As long as the address is clear and you have enough postage, the only limit is your imagination. Naomi Bulger shares her tips and tricks for creating decorative mail.
Words and photography Naomi Bulger
You don’t need to be an artist to send mail-art; there are plenty of ways you can make your letter the kind of mail that gives joy to the recipient and the postie, without needing a degree in fine-arts.
If you feel confident, draw a picture with the address on the envelope. You could make this a picture that stands next to the address, or actually incorporate the address into your design. I find speech bubbles, signs, flags and oversized leaves are all good design elements to incorporate into a drawing, on which to write the address. You may even want to colour or paint your design to make it extra special.
Of course, not everyone likes to draw, colour and paint, but there are plenty of other ways to make your mail look special. For example:
· Cut out pictures from magazines to create a collage around or incorporating the address
· Use rubber stamps or stickers to decorate your envelope
· Make mail colourful with stripes or patterns of washi tape
· Paste vintage stamps alongside real stamps to decorate your mail
· I like to include a wax seal on many of my envelopes, if there is room for it. Buy sealing wax and seals at specialty stationery shops or order them online
· That old favourite, “brown paper packages tied up with string,” is still a crowd pleaser (although I’m told string is not accepted in the US mail so you might want to check with your local post office first).
Mail-art that makes it
One of the dangers of making mail-art is that anything ‘not standard’ runs the risk of not making it through the postal system. An artistically designed address can’t be read by machines. Here are some tips for creating mail-art that is more likely to survive its journey through the post.
· Make sure the address is clearly visible to the postie. Sometimes I leave messages for the postie, along the lines of “Kindly deliver to”, to draw attention to the address.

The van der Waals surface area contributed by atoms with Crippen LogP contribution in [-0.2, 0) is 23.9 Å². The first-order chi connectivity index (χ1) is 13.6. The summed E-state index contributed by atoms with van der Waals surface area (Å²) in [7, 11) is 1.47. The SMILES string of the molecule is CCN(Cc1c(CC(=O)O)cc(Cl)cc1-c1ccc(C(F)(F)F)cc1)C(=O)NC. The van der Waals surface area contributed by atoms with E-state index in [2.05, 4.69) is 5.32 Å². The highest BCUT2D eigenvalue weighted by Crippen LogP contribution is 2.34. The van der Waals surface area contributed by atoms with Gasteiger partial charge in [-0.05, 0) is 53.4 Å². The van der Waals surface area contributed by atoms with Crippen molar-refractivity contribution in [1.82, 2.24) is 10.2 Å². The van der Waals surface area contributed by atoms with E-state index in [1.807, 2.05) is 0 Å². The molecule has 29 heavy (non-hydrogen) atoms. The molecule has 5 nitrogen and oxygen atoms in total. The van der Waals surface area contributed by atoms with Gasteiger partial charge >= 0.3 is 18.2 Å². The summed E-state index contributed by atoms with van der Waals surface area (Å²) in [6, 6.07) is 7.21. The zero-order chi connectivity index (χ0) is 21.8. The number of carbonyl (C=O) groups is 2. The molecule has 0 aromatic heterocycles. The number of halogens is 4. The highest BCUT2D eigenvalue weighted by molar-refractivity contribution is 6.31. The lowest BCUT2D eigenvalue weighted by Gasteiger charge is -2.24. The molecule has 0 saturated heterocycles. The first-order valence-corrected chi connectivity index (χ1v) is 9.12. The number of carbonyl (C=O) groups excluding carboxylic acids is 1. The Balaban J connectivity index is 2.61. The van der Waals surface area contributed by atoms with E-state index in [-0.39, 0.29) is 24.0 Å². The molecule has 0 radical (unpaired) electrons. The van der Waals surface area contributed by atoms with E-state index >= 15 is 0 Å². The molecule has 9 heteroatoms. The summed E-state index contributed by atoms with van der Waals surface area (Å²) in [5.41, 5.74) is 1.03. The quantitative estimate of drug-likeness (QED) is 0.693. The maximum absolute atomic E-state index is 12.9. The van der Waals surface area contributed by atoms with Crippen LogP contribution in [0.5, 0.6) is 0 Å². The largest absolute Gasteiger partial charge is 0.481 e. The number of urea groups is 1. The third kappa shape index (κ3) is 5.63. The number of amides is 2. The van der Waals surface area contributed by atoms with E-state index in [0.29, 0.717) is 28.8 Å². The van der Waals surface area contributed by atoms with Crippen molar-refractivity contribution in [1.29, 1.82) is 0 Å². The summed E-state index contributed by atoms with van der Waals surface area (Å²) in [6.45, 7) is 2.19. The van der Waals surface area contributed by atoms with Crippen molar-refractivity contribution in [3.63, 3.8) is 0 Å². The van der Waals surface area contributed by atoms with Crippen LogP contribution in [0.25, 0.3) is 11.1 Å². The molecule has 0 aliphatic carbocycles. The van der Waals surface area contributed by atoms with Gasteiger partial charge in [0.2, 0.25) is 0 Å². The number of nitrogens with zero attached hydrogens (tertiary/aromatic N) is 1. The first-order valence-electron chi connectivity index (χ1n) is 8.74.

· My local postie once told me to make sure the country was in the same place as the rest of the address to be sure it wouldn’t be missed. Postal workers are busy, they don’t always have time to search over a complex picture.
· If you’re using paint, be aware that water-based paints might run if your letter is delivered in the rain. I still use watercolours and gouache in the mail I send, but I outline everything – especially the addresses – in waterproof felt-tip pen, so that the details are clear, no matter what.
· Depending on how bulky or heavy my letter is, sometimes I reinforce each of the corners with sticky-tape so that it’s not so likely to become torn in the mail.
· Make your return address bold and clear so that if the postie does get confused, at least they can send the letter back to you.
· If you’re using stamps rather than postal labels and they won’t all fit on the front of your envelope without ruining your design, it’s okay to put more on the back. Just leave a note for the postie: “more stamps over” with a little arrow pointing them in the direction of the extra stamps.
· If you do put stamps on the back of the envelope, write “Sender” above your return address, so they don’t confuse it for the recipient’s address (that actually happened to me!).
Despite all this care, sometimes your letter will still arrive bruised and battered, or even torn. Don’t let it distress you overly. See any wear and tear as marks of the journey, of the great adventure that your mail has taken across land and sea.
The original mail-artists of the ‘60s and ‘70s believed this was a kind of participatory art process: a collaboration between the original artist (you) and the entire postal system!
This is an excerpt from Naomi’s e-book Making Mail: 10 steps to writing letters that become keepsakes. You can download the e-book for free via her blog naomiloves.com/making-mail-e-book